Culture tips for ‘ESCARGOT’

May 9, 2002 - 11:56

Not only does it finish quickly, this Begonia rex variety also resists diseases and insects

The leaves of this Begonia rex variety twist and curl in a
spiral reminiscent of a snail’s shell — thus the name
‘Escargot’. It has a small, white flower but is mainly grown for
its outstanding foliage. The plant was hybridized in The Netherlands and was introduced
into the United States at The Ohio Short Course in 2000.

Escargot is versatile, attractive and tough and was
hybridized to resist diseases. It has been used in hanging baskets, in 8- and
10-inch pots and in combination planters to add a bold texture with season-long
interest. But the primary use seems to be in 4 1/2- to 6-inch pots grown as an
impulse or gift item. Escargot is available year-round and sells at upscale
florists, garden centers and supermarkets.

 

Culture

Use a well-drained soil and maintain a pH at approximately
6.8. Optimum light levels should be 1,500-2,500 foot candles, with extra shade
provided during the summer. Fertilize with 20-10-20 on a weekly basis. Escargot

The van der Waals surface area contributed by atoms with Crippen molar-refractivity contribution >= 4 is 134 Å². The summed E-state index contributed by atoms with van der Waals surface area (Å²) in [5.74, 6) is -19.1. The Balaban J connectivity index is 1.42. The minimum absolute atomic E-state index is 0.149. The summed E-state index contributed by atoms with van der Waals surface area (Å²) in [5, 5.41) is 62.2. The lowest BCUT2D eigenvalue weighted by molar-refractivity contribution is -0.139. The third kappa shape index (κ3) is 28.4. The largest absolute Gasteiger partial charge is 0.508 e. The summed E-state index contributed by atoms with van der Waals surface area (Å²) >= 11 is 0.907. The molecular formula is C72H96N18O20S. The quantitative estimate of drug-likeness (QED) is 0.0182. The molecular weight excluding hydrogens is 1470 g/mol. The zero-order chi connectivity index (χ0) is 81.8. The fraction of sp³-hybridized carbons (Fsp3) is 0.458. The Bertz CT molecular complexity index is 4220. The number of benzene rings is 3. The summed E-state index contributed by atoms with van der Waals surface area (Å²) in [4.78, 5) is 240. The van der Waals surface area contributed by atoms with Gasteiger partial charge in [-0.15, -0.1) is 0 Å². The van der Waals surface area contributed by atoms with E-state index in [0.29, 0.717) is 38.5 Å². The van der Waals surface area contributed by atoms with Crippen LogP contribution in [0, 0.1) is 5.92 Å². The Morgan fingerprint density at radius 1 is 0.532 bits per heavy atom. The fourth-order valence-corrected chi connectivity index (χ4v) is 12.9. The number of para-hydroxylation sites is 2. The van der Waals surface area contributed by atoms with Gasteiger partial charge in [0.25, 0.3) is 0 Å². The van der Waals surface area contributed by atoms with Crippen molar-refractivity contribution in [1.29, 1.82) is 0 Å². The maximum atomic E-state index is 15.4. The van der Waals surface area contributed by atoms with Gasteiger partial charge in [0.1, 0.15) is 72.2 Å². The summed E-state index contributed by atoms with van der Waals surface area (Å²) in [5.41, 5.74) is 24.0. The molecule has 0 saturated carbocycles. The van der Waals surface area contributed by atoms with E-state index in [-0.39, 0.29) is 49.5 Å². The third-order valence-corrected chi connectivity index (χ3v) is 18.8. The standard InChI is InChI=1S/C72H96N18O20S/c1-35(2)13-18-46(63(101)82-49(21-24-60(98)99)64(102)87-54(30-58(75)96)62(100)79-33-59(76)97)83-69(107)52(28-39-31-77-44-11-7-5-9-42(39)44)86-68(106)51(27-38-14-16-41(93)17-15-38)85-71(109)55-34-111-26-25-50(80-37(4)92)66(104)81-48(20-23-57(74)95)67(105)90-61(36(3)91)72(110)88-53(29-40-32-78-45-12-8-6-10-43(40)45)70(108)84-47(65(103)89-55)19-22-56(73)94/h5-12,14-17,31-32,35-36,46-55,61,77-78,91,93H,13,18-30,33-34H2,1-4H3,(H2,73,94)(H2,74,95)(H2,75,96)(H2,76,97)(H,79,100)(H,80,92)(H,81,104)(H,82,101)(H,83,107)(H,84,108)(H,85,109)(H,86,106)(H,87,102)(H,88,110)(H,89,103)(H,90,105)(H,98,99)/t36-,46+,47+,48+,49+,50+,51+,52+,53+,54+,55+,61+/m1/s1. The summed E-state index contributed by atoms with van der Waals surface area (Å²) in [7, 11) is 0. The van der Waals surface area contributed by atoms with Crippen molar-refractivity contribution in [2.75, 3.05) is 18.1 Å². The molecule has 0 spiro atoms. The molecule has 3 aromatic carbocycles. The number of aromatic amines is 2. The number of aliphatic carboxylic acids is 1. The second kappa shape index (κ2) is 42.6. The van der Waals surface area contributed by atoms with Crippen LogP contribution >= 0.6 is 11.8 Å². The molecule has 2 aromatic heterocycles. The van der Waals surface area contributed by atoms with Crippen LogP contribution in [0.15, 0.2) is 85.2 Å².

is sensitive to accumulations of salts in the substrate, so you should leach
salts periodically or maintain an EC below 2.0. Optimum temperature should be
64° F at night and 75° F during the day. When temperatures are higher,
reduce the amount of nitrogen. Escargot can tolerate ammonium forms of
nitrogen, with total nitrogen not to exceed 240 ppm. In locations with adequate
light, growth regulators are not necessary. However, in low-light locations,
spray Cycocel weekly at a very low concentration, starting at 4 oz. per 100
gallons.

 

Finishing

A 4 1/2-inch pot with one liner per pot or a 6-inch pot with
two liners per pot each take approximately 6-8 weeks to finish. If you want to
stay at one liner per pot, start the liner in a 4- to 4 1/2-inch pot spaced pot
to pot. When the leaves reach the edge of the pot, transplant into a 6-inch
pot. The total finishing time with this method is 12-14 weeks.

For 10-inch pots, start liners in 4- to 4 1/2-inch pots
spaced pot to pot. When the leaves reach the edge of the pot, transplant three
plants into a 10-inch pot. Finishing time is 10–12 weeks.

About The Author

Ryan Case is product manager for McHutchison, LLC, Ridgefield, N.J. For more information, you may contact McHutchison by phone at (800) 943-2230 or E-mail at info@mchutchison.com.

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